After nine days, the Gladneys return home. Normalcy resumes. Men in protective suits and German shepherd dogs “trained to sniff out toxic material” patrol the town. Sunsets last for hours; silent crowds watch the spectacular colors from overpasses. Gladney secretly visits a think tank diagnostic center that confirms the presence of Nyodene D in his blood.
Babette admits to taking Dylar, moved by her constant anxieties to answering a tabloid ad: “Fear of Death? Volunteers wanted for secret research.” Following test after test, she is judged one of three most fearful finalists, but the “small firm doing research in psychobiology” decides not to use human subjects. Desperate, Babette makes a private arrangement with the project manager, a shadowy figure she will reveal to Gladney only as “Mr. Gray.” For several months, she has met him in a motel room, offering herself (“It was a capitalist transaction”) in exchange for drugs.
Gladney, “scheduled to die” himself, is moved equally by rage and fear. He tells Babette he wishes to contact Gray only to get Dylar. In fact, he evolves a plan to kill Gray, and the book reaches its least convincing twist with a comic near-murder. Gladney takes his victim to a hospital and has a conversation about belief with a nun called Sister Hermann Marie: “Your dedication is a pretense?” “Our presence is a dedication,” she responds. “As belief shrinks from the world, people find it more necessary than ever that someone believe . . . Nuns in black. . . . Fools, children. We surrender our lives to make your nonbelief possible. . . . There is no truth without fools.” “I don’t want to hear this,” Gladney protests. “This is terrible.” “But true,” she answers.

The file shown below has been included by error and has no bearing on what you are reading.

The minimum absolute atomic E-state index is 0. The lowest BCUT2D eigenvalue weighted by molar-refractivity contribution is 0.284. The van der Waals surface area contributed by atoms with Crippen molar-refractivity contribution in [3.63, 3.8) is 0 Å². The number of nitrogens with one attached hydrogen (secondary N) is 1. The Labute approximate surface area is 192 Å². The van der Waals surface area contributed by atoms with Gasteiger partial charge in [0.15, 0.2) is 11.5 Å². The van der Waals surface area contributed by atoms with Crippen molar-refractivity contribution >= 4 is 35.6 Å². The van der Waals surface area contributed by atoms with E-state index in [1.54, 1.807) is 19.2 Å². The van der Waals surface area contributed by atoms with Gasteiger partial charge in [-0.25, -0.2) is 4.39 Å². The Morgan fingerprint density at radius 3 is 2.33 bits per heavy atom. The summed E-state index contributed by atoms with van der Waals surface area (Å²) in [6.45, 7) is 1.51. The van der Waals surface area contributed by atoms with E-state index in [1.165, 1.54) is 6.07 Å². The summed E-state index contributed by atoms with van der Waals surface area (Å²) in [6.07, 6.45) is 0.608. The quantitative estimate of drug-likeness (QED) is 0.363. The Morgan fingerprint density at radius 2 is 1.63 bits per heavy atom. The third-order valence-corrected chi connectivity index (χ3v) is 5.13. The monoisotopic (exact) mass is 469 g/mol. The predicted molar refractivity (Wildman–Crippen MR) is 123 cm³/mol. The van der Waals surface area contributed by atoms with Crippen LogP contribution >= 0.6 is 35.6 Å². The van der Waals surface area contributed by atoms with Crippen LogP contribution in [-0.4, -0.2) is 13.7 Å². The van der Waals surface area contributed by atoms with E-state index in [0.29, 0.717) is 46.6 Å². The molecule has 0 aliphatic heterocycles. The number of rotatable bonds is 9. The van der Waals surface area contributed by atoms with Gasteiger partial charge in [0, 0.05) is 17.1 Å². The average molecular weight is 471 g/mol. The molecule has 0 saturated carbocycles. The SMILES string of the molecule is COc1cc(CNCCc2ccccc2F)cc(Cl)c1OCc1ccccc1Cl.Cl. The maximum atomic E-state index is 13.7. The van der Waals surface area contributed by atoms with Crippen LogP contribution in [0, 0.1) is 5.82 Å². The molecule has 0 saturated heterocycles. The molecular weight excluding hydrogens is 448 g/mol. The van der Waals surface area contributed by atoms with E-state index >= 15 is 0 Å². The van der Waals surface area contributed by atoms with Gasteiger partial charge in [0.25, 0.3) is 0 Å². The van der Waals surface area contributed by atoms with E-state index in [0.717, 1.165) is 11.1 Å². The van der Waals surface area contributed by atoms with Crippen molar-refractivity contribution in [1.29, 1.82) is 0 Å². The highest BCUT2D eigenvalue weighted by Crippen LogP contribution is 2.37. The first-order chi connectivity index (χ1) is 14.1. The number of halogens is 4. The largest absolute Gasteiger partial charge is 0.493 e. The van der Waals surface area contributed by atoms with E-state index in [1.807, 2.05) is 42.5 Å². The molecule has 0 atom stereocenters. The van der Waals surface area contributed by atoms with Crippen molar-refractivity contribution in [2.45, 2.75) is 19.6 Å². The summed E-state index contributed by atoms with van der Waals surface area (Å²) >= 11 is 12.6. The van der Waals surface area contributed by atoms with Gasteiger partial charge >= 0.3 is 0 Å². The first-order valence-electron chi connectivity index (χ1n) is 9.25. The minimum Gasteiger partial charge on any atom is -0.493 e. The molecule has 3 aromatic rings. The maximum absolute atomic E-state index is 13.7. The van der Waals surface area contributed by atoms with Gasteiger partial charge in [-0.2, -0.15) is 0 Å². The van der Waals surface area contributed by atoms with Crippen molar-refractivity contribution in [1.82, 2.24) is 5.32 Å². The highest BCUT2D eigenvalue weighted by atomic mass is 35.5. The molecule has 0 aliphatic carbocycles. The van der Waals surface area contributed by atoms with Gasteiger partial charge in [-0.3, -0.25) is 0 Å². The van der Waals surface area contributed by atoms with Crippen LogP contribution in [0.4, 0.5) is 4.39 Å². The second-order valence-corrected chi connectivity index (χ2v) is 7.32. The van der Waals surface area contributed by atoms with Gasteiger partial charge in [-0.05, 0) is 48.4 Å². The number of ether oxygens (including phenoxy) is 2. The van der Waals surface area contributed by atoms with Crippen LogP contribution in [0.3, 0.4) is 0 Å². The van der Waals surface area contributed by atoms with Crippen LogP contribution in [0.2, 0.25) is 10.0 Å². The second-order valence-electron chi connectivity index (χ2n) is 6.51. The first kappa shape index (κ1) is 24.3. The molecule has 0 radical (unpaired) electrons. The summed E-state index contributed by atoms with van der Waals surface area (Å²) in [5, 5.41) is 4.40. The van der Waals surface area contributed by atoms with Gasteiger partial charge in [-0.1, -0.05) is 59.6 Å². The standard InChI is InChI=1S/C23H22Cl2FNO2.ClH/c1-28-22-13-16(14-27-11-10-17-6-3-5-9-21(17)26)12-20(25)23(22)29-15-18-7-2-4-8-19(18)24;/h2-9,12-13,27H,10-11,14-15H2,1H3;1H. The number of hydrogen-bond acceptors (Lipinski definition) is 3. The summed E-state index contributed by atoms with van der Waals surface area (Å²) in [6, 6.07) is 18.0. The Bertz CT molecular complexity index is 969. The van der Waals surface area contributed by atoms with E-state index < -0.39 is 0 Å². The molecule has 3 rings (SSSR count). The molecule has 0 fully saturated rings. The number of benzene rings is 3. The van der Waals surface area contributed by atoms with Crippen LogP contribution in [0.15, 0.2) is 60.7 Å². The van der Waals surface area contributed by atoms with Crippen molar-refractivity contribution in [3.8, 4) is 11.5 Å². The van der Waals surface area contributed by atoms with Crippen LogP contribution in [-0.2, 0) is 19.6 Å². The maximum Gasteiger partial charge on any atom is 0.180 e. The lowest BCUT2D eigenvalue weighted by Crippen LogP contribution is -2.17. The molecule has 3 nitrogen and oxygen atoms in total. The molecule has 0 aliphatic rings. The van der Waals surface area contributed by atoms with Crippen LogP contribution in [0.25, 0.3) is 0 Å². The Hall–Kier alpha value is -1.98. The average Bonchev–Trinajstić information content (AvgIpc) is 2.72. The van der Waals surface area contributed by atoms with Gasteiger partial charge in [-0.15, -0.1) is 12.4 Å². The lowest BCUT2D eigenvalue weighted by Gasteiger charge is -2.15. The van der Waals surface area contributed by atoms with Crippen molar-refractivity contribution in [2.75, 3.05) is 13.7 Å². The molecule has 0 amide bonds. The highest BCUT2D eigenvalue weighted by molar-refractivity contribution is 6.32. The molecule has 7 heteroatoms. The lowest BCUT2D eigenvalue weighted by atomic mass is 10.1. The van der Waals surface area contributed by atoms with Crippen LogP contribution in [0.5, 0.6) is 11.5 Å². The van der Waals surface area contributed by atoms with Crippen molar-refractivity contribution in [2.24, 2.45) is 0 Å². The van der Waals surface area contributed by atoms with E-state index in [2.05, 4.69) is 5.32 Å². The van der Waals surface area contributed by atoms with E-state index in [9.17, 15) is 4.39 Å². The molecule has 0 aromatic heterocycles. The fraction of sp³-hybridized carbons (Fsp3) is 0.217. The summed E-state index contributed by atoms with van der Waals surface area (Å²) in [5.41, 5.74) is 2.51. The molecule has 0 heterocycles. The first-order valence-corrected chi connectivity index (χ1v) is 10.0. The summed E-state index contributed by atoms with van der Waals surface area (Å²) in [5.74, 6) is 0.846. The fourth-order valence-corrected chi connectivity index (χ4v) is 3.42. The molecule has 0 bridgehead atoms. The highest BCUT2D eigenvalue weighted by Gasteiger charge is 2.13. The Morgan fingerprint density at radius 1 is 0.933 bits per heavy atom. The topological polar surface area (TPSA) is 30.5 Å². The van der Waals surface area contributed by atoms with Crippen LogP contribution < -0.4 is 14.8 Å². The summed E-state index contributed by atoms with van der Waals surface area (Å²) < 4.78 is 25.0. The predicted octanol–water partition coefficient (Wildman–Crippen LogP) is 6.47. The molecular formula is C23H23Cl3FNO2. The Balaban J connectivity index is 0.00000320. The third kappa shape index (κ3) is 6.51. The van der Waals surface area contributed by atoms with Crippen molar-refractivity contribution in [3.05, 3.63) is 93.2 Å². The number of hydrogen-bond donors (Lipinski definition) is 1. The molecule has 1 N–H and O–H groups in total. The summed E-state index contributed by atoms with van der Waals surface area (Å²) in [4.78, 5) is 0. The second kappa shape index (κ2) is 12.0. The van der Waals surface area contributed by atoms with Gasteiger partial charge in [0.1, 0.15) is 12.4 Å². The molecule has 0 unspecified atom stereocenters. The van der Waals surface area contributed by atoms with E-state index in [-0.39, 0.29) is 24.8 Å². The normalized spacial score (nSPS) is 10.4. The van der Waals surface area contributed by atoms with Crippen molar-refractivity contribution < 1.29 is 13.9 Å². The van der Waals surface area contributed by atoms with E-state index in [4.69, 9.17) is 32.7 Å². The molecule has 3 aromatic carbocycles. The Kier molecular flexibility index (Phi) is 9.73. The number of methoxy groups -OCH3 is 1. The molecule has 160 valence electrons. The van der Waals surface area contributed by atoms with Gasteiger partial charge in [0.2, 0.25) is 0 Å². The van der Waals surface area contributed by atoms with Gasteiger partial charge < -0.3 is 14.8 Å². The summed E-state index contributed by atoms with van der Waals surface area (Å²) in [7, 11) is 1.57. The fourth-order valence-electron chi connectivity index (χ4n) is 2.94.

What good is my truth?” Heinrich asks Gladney early in the novel. “My truth means nothing. . . . Is there such a thing as now? ‘Now’ comes and goes as soon as you say it.” Babette has observed of her husband that it is his nature “to shelter loved ones from the truth. Something lurked inside the truth.” It is in documenting such epidemic evasiveness and apprehension, such lack of connection to the natural world and to technology, such bewilderment, that White Noise succeeds so brilliantly. “The nature of modern death is that it has a life independent of us, ” Mr. DeLillo asserts. This truth, in itself, has indeed forever altered “man’s guilt in history and in the tides of his own blood.” What belief can correspond to a fact so irrevocable? White Noise offers no answers, but it poses inescapable questions with consummate skill.